Selling off the family jewels

September 19, 1996|By Lester A. Picker

WOULD YOU BUY A house that sits on a spectacular piece of property with stunning views, and not put aside money to maintain it? That's what our federal government has done.

In an ethical contortion that at first glance seems reasonable, our esteemed lawmakers in Congress have abrogated our government's social contract with Americans. When Congress set up our national parks system with the establishment of Yellowstone in 1872, it ensured through the National Park Service that the parks would also be maintained. Whether purchased with tax dollars, or accepted as gifts, these jewels of natural history were to be maintained in perpetuity.

Then, in 1967, Congress created the National Parks Foundation, a private nonprofit organization designed to accept bequests from generous citizens for a favorite park or monument. This act, innocuous at the time, now provides a handy vehicle for the radical government restructuring that is now ravaging the National Park system.

Over the past 15 years, the national parks have suffered consistent maintenance cuts, while visitors have increased to record levels. Now Congress proposes to cover the $4 billion in unmet park-maintenance needs through something called ''public-private partnerships.'' It wants the National Parks Foundation to aggressively solicit money from corporations.

It seems to be working. The foundation has announced its first million-dollar gift from Target, a national drug-store chain, to help renovate the 112-year-old Washington Monument. Amid a huge public-relations blitz, Target also pledged to help raise another $4 million to complete the project. Congress has set up similar foundations for the federal forest and fisheries services.

So, what's the big deal about Smokey the Bear panhandling?

Our national parks and monuments are treasures that we have paid for, and collectively own, through our federal tax dollars. That is what government does -- acquires assets or delivers services for the collective good of its citizens. But in the present political climate of retrenchment, our legislators have chosen to refuse to maintain those assets.

Competing with charities

Through the smokescreen of the foundation, moreover, the federal government is competing against charities for the limited money available from for-profit corporations. Corporations collectively account for only 6 percent of all dollars given to charity, and now even that funding is threatened by direct government competition.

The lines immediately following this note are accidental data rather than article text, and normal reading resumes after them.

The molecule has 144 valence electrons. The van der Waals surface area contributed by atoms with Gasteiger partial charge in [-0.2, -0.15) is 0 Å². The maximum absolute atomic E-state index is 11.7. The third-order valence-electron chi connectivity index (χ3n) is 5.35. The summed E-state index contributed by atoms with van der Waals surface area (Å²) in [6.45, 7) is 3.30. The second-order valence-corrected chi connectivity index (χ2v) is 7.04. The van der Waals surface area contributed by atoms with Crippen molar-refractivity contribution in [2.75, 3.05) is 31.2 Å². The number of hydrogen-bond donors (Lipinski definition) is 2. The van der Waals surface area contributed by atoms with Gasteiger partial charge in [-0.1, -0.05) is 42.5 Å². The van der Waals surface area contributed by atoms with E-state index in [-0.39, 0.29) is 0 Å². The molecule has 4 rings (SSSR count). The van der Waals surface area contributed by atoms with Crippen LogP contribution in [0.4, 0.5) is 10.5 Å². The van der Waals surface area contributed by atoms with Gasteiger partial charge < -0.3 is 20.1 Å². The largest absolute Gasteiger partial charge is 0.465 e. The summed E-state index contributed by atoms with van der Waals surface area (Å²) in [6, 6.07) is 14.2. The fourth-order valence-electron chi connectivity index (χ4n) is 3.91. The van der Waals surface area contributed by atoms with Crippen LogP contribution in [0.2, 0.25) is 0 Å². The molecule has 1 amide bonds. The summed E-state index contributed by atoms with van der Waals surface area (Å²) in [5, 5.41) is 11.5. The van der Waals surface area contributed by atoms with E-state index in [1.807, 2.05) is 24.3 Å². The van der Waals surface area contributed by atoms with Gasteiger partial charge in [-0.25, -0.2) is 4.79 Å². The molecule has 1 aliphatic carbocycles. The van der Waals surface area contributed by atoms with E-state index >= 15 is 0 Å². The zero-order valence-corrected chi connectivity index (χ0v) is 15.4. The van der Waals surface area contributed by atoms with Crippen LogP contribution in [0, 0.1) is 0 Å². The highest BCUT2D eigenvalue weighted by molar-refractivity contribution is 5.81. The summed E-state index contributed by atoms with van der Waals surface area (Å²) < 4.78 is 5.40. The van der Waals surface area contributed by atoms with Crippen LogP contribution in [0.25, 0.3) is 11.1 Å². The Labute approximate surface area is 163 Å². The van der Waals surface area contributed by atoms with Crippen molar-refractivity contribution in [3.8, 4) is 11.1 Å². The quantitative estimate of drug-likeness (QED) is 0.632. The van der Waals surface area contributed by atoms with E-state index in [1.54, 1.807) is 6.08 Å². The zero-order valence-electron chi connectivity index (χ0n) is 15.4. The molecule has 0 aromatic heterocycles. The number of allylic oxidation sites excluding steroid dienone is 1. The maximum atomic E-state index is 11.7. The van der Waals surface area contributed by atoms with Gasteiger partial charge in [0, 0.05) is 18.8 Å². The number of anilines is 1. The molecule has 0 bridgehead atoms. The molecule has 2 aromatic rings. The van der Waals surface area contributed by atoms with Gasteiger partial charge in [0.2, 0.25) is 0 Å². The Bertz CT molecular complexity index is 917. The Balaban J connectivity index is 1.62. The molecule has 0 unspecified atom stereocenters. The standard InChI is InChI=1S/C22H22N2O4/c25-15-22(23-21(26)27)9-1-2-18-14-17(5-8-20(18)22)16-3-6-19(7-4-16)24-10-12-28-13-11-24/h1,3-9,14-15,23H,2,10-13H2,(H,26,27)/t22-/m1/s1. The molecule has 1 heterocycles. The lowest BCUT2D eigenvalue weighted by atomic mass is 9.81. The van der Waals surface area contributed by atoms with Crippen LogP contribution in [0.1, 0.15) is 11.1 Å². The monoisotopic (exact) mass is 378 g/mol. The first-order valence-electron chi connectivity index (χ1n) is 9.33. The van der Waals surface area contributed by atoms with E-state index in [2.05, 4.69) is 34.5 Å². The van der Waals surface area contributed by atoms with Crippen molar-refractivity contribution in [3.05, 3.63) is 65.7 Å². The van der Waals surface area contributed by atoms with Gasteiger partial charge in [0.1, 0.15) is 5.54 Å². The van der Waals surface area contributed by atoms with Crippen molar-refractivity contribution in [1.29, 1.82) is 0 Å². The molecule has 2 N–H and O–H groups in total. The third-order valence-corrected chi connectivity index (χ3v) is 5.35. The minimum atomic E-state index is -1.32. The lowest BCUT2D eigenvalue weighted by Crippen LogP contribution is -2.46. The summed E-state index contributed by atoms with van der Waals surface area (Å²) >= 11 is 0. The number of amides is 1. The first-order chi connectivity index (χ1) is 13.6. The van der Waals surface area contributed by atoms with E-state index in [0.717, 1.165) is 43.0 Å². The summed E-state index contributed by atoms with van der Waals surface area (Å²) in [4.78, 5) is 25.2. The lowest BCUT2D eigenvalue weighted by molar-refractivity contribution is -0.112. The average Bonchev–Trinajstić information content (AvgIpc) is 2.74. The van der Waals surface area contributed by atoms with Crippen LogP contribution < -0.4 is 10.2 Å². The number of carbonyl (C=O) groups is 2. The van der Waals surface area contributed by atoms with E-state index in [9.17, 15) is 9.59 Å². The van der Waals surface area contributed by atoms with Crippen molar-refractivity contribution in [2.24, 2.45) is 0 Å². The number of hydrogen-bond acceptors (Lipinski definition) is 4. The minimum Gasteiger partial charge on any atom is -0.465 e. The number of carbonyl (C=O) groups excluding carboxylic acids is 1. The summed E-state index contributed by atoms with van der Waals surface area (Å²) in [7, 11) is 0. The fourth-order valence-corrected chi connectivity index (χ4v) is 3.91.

Further compromising Congress' position is the fact that since 1980 the government has systematically cut tens of billions of dollars in funding for charitable organizations. Meanwhile poverty, homelessness and other social problems have increased, creating even more demands for the services that charities provide. The world they now face is more competitive than ever. These charities need the small, but critical, donations they get from American businesses. Now the feds are after that money.

It won't take many million-dollar gifts such as Target gave to the National Parks Foundation before charities feel the pinch. Given the choice, most companies I know would rather put money into a flashy National Parks project than a dull homeless shelter or food bank. Mobil Oil, Gannett and Marriott have already donated in the million-dollar range to the foundation.

How long do you think it will be before a tantalizingly large gift causes the Lincoln Memorial to be renamed the Ford-Lincoln Memorial? Better yet: ''Hey kids! Look for the Phillip Morris Smokey the Bear coming to your classroom soon!''

Lester A. Picker writes about nonprofit corporations.

Pub Date: 9/19/96

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